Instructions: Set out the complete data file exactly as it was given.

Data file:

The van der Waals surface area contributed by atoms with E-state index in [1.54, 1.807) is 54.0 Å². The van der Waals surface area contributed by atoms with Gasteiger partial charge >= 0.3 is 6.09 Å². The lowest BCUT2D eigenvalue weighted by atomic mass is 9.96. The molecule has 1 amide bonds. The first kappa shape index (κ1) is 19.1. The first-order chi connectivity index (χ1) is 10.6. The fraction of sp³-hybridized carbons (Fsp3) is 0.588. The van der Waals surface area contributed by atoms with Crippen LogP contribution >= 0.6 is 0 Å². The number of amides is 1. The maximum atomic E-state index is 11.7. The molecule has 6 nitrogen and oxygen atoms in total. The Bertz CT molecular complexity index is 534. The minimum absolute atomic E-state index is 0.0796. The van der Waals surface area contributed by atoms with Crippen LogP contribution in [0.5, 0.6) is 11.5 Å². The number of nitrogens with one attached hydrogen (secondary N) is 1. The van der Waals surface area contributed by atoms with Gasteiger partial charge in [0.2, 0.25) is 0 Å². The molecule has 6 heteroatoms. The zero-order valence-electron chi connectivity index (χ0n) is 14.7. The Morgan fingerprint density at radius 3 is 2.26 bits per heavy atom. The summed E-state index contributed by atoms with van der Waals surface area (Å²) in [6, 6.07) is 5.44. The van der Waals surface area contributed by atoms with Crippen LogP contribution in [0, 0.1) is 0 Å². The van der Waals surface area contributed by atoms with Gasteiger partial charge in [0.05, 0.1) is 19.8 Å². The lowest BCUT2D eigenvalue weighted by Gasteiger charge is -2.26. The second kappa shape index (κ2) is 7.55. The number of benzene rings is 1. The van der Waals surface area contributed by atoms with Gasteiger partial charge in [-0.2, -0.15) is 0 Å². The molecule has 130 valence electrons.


The van der Waals surface area contributed by atoms with E-state index in [1.54, 1.807) is 54.0 Å². The van der Waals surface area contributed by atoms with Gasteiger partial charge >= 0.3 is 6.09 Å². The lowest BCUT2D eigenvalue weighted by atomic mass is 9.96. The molecule has 1 amide bonds. The first kappa shape index (κ1) is 19.1. The first-order chi connectivity index (χ1) is 10.6. The fraction of sp³-hybridized carbons (Fsp3) is 0.588. The van der Waals surface area contributed by atoms with Crippen LogP contribution >= 0.6 is 0 Å². The number of amides is 1. The maximum atomic E-state index is 11.7. The molecule has 6 nitrogen and oxygen atoms in total. The Bertz CT molecular complexity index is 534. The minimum absolute atomic E-state index is 0.0796. The van der Waals surface area contributed by atoms with Crippen LogP contribution in [0.5, 0.6) is 11.5 Å². The number of nitrogens with one attached hydrogen (secondary N) is 1. The van der Waals surface area contributed by atoms with Gasteiger partial charge in [0.2, 0.25) is 0 Å². The molecule has 6 heteroatoms. The zero-order valence-electron chi connectivity index (χ0n) is 14.7. The Morgan fingerprint density at radius 3 is 2.26 bits per heavy atom. The summed E-state index contributed by atoms with van der Waals surface area (Å²) in [6, 6.07) is 5.44. The van der Waals surface area contributed by atoms with Crippen LogP contribution in [0, 0.1) is 0 Å². The van der Waals surface area contributed by atoms with Gasteiger partial charge in [0.05, 0.1) is 19.8 Å². The lowest BCUT2D eigenvalue weighted by Gasteiger charge is -2.26. The second kappa shape index (κ2) is 7.55. The number of benzene rings is 1. The van der Waals surface area contributed by atoms with Gasteiger partial charge in [-0.2, -0.15) is 0 Å². The molecule has 130 valence electrons.